Ubiquitous Synergy Seekers Are Swimming in a Giant Bowl of Jelly Beans

20 02 2012

If the name of this Toronto-based band doesn’t give you a hint about Ash Boo-Schultz’s intellectual mindspace, these answers will. A glimpse into the thoughts of the USS vocalist/producer when he had a day off from touring the country with Down With Webster. Plus, an unexpected cooking tip!

On Rifflandia 2011:

When we were walking from our hotel to the show it was really cool because there were all these fans with signs for USS.

On touring vs. recording:

I’m more productive on the road, so there’s really no separation of the two.

On his biggest accomplishment:

It’s less of one specific isolated event and more of the realization, especially in the last three months, that I’ve just written hundreds and hundreds of songs and pieces of music and I’ve always been shackled by not totally having the confidence to venture outside of a band. Almost needing the confidence of working with other people. So in that three months my entire psychological equilibrium has taken this quantum leap and I’ve been putting together all kinds of these projects and bands that are going to be able to channel all this creativity. One thing I’ve learned is that if you don’t use your mind it drives you insane. So I have to especially keep concentrated and focused. I’m feeling really successful about finally hitting my stride; it just clicked finally and I’m just loving the click!

On their new sound and new drummer:

Our music as a band is also taking a quantum leap because we’ve added a drummer into our band. Also, Human Kebab, over the course of our evolution as a band, evolving and improving, he started singing more, and he has a really low voice.  So you’ll hear me and him doing harmonies more. We got to know [our drummer] more when his band would open for us in Ontario. So when the time was right, and we knew we wanted to add that final dimension to our live sound, he was the first person we thought of. Because when you’re on the road with people 24 hours a day, in the hotel room, in the van, at the library, at the bowling alley, it’s gotta be about the person first and then their ability

On life outside of music:

I go home and I work as a carpenter and I have to use the logical side of my brain. Cause I can live in the total emotional whirlwind of life, and you can lose touch with that logic that’s especially important for decision-making. I love it, so I’m doing both at the same time. And all of the houses that we work at are in my neighbourhood so I can always go home and have grilled cheese for lunch – with really cold ketchup. Put the ketchup in the freezer while you’re making it. And you use one piece of white bread and one piece of brown bread. So, it’s like, grilled cheese on white bread is like the best thing ever but you wanna still get your whole grains in there. It’s all about balance. Life is a grilled cheese with one piece of white bread and one piece of brown bread.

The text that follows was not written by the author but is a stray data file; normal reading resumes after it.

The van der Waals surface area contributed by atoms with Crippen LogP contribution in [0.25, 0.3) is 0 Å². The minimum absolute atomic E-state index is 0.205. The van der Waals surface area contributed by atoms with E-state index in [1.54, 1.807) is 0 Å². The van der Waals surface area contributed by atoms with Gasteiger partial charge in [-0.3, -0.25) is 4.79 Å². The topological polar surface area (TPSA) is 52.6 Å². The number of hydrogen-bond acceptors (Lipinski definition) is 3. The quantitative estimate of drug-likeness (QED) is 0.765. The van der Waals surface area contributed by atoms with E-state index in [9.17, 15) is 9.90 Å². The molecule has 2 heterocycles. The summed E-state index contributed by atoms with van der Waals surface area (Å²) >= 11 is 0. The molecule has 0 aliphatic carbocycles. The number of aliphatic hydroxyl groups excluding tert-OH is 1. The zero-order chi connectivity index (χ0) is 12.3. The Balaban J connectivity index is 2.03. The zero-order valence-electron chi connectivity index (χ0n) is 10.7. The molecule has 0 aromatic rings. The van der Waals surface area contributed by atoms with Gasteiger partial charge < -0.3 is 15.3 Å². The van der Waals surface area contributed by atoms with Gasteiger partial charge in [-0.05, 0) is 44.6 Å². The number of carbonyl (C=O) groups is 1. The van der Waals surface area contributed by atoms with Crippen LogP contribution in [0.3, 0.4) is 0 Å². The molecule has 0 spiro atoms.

On an upcoming solo project:

I have this whole series of four-song EPs and I’ll be partnering up with people that I feel is appropriate. I’m this abnormal psychologist, I basically study all these cases of music savants and all these abnormal music cases all over the world. So each cover song is a back-story of the patients; it revolves around the songs that the musicians in the psych ward wrote. It’s called Lab Rats.

Most surprising thing about the music industry:

How much love there is out there, it’s incredible. We have our love magnet turned on full blast all the time.

On Down With Webster:

I was having this huge conversation with Pat (Down With Webster vocalist/guitarist) last night because Pat is a huge documentary freak and so am I. It [touring together] just has this natural ease to it. I played with those guys when they were still in high school. I was between bands playing mid-90s hip hop covers on my acoustic guitar, and I’d open for them at some little chicken-wing restaurant outside of Toronto. I said to Bucky (Down With Webster vocalist) the other night, ‘We’re not flowers we’re roots.’ We’re not something that comes and goes with the seasons, it’s a solid foundation.

On the future of USS?

We have a couple of shoeboxes full of songs, I’m not even sure at this point how we’re gonna choose what songs we’re gonna put out, and we just keep adding more. Tons of songs are in various stages of production that will become our next album…We’re just swimming around in a giant bowl of jelly beans!

USS opens for Down With Webster, THURSDAY 7:30pm at the McPherson. Tickets at rmts.bc.ca.

– Reyhana Heatherington

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